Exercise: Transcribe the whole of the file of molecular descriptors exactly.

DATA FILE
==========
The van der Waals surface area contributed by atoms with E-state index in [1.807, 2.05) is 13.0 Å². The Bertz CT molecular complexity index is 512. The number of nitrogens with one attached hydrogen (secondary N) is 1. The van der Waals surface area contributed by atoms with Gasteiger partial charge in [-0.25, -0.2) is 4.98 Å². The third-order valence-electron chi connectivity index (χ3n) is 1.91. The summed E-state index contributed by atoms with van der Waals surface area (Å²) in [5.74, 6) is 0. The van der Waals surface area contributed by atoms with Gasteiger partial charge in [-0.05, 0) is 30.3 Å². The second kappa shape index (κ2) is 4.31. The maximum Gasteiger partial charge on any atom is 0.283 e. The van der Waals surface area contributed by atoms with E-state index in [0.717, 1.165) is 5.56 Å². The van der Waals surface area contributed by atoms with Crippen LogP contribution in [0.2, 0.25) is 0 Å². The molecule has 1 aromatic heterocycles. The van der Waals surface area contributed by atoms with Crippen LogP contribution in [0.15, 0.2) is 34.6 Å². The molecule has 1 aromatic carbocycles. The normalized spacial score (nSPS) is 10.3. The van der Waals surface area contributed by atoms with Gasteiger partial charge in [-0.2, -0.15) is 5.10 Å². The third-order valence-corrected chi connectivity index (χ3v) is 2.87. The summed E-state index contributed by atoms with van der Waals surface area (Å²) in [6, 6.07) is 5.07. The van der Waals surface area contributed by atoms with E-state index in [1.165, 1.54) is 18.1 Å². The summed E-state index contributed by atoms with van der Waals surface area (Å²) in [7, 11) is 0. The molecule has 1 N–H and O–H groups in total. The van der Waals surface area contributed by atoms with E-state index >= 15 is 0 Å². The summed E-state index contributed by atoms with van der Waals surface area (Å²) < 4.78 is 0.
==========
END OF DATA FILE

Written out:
The van der Waals surface area contributed by atoms with E-state index in [1.807, 2.05) is 13.0 Å². The Bertz CT molecular complexity index is 512. The number of nitrogens with one attached hydrogen (secondary N) is 1. The van der Waals surface area contributed by atoms with Gasteiger partial charge in [-0.25, -0.2) is 4.98 Å². The third-order valence-electron chi connectivity index (χ3n) is 1.91. The summed E-state index contributed by atoms with van der Waals surface area (Å²) in [5.74, 6) is 0. The van der Waals surface area contributed by atoms with Gasteiger partial charge in [-0.05, 0) is 30.3 Å². The second kappa shape index (κ2) is 4.31. The maximum Gasteiger partial charge on any atom is 0.283 e. The van der Waals surface area contributed by atoms with E-state index in [0.717, 1.165) is 5.56 Å². The van der Waals surface area contributed by atoms with Crippen LogP contribution in [0.2, 0.25) is 0 Å². The molecule has 1 aromatic heterocycles. The van der Waals surface area contributed by atoms with Crippen LogP contribution in [0.15, 0.2) is 34.6 Å². The molecule has 1 aromatic carbocycles. The normalized spacial score (nSPS) is 10.3. The van der Waals surface area contributed by atoms with Gasteiger partial charge in [-0.2, -0.15) is 5.10 Å². The third-order valence-corrected chi connectivity index (χ3v) is 2.87. The summed E-state index contributed by atoms with van der Waals surface area (Å²) in [6, 6.07) is 5.07. The van der Waals surface area contributed by atoms with E-state index in [1.165, 1.54) is 18.1 Å². The summed E-state index contributed by atoms with van der Waals surface area (Å²) in [7, 11) is 0. The molecule has 1 N–H and O–H groups in total. The van der Waals surface area contributed by atoms with E-state index >= 15 is 0 Å². The summed E-state index contributed by atoms with van der Waals surface area (Å²) < 4.78 is 0.